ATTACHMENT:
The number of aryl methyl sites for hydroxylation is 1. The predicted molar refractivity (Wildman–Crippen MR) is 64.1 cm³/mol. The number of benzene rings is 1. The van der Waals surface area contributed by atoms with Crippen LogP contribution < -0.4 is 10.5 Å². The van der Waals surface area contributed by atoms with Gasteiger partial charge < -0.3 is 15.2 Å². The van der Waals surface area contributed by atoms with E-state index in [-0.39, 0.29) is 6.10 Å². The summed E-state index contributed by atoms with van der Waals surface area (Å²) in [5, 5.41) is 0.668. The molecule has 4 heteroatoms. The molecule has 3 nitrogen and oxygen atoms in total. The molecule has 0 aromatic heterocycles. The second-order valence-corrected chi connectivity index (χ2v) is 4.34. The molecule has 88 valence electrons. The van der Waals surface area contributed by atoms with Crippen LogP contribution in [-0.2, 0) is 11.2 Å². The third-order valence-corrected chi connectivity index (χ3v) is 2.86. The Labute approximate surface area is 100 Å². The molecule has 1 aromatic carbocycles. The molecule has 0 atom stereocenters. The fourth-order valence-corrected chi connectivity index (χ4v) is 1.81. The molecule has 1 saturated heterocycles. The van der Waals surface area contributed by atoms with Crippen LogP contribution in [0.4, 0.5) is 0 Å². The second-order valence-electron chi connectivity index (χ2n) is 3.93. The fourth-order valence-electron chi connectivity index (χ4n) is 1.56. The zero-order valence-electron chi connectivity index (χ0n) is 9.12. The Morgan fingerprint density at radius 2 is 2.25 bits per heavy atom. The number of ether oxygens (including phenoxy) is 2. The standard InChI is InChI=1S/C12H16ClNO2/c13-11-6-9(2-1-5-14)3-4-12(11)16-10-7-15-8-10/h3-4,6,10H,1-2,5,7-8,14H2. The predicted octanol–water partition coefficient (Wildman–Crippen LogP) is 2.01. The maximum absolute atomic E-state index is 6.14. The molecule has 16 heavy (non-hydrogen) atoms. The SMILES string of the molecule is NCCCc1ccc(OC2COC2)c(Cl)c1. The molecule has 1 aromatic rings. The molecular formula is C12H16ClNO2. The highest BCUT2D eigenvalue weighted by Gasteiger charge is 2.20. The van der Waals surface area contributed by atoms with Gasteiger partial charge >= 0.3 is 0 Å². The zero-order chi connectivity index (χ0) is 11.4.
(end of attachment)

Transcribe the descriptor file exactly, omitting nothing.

The number of aryl methyl sites for hydroxylation is 1. The predicted molar refractivity (Wildman–Crippen MR) is 64.1 cm³/mol. The number of benzene rings is 1. The van der Waals surface area contributed by atoms with Crippen LogP contribution < -0.4 is 10.5 Å². The van der Waals surface area contributed by atoms with Gasteiger partial charge < -0.3 is 15.2 Å². The van der Waals surface area contributed by atoms with E-state index in [-0.39, 0.29) is 6.10 Å². The summed E-state index contributed by atoms with van der Waals surface area (Å²) in [5, 5.41) is 0.668. The molecule has 4 heteroatoms. The molecule has 3 nitrogen and oxygen atoms in total. The molecule has 0 aromatic heterocycles. The second-order valence-corrected chi connectivity index (χ2v) is 4.34. The molecule has 88 valence electrons. The van der Waals surface area contributed by atoms with Crippen LogP contribution in [-0.2, 0) is 11.2 Å². The third-order valence-corrected chi connectivity index (χ3v) is 2.86. The Labute approximate surface area is 100 Å². The molecule has 1 aromatic carbocycles. The molecule has 0 atom stereocenters. The fourth-order valence-corrected chi connectivity index (χ4v) is 1.81. The molecule has 1 saturated heterocycles. The van der Waals surface area contributed by atoms with Crippen LogP contribution in [0.4, 0.5) is 0 Å². The second-order valence-electron chi connectivity index (χ2n) is 3.93. The fourth-order valence-electron chi connectivity index (χ4n) is 1.56. The zero-order valence-electron chi connectivity index (χ0n) is 9.12. The Morgan fingerprint density at radius 2 is 2.25 bits per heavy atom. The number of ether oxygens (including phenoxy) is 2. The standard InChI is InChI=1S/C12H16ClNO2/c13-11-6-9(2-1-5-14)3-4-12(11)16-10-7-15-8-10/h3-4,6,10H,1-2,5,7-8,14H2. The predicted octanol–water partition coefficient (Wildman–Crippen LogP) is 2.01. The maximum absolute atomic E-state index is 6.14. The molecule has 16 heavy (non-hydrogen) atoms. The SMILES string of the molecule is NCCCc1ccc(OC2COC2)c(Cl)c1. The molecule has 1 aromatic rings. The molecular formula is C12H16ClNO2. The highest BCUT2D eigenvalue weighted by Gasteiger charge is 2.20. The van der Waals surface area contributed by atoms with Gasteiger partial charge >= 0.3 is 0 Å². The zero-order chi connectivity index (χ0) is 11.4.